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Happy Anniversary

Today is the one-year anniversary of the 12-year low in the stock market reached on March 9, 2009. The S&P 500 had crashed to a hellish 666 level. A lot has changed over a year, and that includes the factors that have supported the recovery in the equity market (thanks to David Rosenberg for the data points below):

• The market’s measure of fear, the VIX, was 50, not 17.
• The yield on the 10-year Treasury note was 2.9%, not 3.7%.
• The budget deficit was $900 billion, not $1.5 trillion.
• Credit Spreads were 540bps and tightening, not 260bps and widening.
• The Dollar Index was at 90 and depreciating, not 80 and appreciating.
• Oil was at $47/bbl, not $82/bbl Equity PM cash ratios were at 5.5%, not 3.6%.
• Market Vane bullish sentiment was at 32%, not 53%.
• Real GDP was -6.4%, not +5.9%
• The ISM Manufacturing Index was 36, not 57

These pieces of data show that we have come a long way, but nothing shows it clearer than the chart at the end of this Investment Commentary. The chart reflects the market peak in October, 2007, at 1,565 on the S&P 500 Index moving down to the 666 low on March 9, 2009, and the subsequent recovery to today’s 1,138 level. The size of this move from the lows represents the biggest up-move in three-quarters of a century. You can also see that we have recovered a bit over 50% of the entire bear market drop from peak to trough.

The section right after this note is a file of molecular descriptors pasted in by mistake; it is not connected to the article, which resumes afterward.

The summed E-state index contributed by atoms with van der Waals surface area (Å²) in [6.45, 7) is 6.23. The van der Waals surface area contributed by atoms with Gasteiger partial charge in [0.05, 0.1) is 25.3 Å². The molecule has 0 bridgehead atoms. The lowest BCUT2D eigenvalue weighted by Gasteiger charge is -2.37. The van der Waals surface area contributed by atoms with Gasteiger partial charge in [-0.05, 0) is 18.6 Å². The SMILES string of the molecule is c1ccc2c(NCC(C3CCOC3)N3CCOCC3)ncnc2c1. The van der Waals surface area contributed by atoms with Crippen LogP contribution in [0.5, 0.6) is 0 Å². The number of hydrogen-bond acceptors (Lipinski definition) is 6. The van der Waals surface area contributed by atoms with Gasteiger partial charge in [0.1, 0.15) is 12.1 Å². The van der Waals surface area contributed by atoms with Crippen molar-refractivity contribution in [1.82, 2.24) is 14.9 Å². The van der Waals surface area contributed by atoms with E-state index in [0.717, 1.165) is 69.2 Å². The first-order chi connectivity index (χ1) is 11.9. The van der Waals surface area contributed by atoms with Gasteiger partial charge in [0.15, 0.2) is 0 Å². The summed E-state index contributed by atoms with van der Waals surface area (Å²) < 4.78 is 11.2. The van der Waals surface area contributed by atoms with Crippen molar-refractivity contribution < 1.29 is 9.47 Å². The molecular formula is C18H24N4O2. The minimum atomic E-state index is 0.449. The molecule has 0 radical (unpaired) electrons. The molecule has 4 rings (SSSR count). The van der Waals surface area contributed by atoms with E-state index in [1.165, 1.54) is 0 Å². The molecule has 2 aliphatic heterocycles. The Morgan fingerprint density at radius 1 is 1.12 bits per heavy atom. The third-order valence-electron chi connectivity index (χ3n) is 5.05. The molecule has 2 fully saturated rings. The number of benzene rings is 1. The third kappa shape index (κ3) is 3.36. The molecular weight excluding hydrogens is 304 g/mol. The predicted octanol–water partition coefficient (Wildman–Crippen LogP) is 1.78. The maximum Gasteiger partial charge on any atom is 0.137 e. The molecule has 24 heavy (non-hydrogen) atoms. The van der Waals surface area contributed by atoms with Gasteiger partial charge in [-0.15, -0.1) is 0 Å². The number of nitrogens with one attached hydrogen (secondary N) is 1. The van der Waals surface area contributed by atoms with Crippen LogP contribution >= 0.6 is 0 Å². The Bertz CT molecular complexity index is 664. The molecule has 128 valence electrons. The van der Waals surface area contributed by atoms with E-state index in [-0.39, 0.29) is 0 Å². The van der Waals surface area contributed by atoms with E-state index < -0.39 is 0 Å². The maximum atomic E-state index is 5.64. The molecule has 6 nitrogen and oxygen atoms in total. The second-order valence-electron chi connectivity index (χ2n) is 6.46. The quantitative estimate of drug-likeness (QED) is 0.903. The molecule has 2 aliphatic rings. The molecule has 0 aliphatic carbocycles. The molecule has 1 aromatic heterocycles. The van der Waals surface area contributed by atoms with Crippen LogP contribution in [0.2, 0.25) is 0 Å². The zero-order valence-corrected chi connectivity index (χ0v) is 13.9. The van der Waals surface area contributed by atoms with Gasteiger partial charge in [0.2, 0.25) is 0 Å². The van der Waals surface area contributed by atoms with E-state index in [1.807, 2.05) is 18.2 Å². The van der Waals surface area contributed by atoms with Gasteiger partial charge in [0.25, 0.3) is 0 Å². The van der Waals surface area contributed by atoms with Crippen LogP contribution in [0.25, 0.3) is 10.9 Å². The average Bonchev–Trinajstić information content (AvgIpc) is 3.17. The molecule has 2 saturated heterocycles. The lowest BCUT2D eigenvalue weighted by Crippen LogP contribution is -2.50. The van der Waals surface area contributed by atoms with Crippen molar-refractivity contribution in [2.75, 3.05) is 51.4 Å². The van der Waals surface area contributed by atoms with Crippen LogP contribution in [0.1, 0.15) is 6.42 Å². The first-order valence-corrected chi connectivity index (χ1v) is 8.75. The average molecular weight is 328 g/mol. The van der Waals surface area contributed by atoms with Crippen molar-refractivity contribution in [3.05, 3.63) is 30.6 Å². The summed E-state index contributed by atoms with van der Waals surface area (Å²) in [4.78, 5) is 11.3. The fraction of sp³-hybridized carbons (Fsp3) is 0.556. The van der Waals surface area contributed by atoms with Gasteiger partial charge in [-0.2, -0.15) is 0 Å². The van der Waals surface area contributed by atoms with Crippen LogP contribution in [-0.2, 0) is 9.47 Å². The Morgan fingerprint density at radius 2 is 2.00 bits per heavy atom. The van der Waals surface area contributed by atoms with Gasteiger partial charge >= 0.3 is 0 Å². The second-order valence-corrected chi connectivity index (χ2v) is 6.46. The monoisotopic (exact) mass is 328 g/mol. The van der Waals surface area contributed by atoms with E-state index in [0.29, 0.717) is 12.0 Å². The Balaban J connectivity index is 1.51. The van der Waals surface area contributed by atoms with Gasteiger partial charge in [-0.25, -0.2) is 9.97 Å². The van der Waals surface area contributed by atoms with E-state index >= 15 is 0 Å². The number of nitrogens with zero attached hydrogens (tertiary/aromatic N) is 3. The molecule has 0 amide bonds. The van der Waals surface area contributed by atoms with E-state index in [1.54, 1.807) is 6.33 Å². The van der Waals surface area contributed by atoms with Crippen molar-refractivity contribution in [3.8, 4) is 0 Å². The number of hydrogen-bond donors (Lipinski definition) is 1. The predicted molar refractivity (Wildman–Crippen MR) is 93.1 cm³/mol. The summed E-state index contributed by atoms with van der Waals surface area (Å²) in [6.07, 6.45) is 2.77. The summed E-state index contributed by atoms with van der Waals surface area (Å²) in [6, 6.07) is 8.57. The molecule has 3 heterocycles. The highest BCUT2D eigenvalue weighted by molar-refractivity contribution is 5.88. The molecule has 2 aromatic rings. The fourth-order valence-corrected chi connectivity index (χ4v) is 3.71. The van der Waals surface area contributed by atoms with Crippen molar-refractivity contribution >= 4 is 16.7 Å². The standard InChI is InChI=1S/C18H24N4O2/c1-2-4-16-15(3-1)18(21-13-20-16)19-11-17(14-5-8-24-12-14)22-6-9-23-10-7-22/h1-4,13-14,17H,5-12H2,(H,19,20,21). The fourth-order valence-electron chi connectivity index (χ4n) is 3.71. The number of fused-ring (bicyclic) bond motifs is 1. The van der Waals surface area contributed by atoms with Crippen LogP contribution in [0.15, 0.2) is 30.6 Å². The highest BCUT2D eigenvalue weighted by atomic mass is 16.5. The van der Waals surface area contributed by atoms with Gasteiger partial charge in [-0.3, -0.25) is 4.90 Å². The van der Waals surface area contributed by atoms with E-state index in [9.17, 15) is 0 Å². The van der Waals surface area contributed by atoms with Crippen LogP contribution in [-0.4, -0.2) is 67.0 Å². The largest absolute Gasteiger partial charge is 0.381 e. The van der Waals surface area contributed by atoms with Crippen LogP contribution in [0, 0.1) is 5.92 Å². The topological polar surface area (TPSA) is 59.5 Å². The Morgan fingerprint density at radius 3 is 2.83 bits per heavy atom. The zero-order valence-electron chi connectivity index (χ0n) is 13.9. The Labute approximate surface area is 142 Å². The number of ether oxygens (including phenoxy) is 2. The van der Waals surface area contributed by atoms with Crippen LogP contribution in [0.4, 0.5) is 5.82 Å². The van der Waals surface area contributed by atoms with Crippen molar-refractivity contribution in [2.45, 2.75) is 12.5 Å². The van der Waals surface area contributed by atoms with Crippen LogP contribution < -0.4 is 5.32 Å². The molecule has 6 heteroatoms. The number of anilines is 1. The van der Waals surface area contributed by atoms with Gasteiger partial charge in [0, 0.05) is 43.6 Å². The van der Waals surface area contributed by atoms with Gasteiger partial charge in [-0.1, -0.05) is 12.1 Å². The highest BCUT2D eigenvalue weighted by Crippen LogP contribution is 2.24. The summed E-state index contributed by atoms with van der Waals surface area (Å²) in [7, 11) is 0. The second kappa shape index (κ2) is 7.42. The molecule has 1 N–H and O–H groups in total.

The real question now is whether the economy is recovering enough to push the market higher, particularly to our 1,250 level on the S&P 500 which we’ve written about as the anticipated top of the trading range for this stage of the economic cycle. The primary factor in support of higher stock prices are low interest rates and an easy monetary policy by the Federal Reserve. The primary factor that could derail the recovery and send stock prices down are higher interest rates and the Federal Reserve tightening monetary policy. Right now, low interest rates are here to stay (at least for several more months), so the trend should be up. However, if the market gets wind of a move to a hawkish stance by the Fed, we could easily see a correction but it would take a major economic event to move us down to the previous 666 level.

Our strategy for now is to maintain our stop losses (many of which hit during the recent sell-off) and use any cash generated to reposition our portfolios as our Investment Strategy dictates. We will be sending out a full Investment Strategy newsletter in a few weeks that will detail for you our plan for the future. For now, we are staying with our plan to ride the uptrend and protect the downside with stop losses.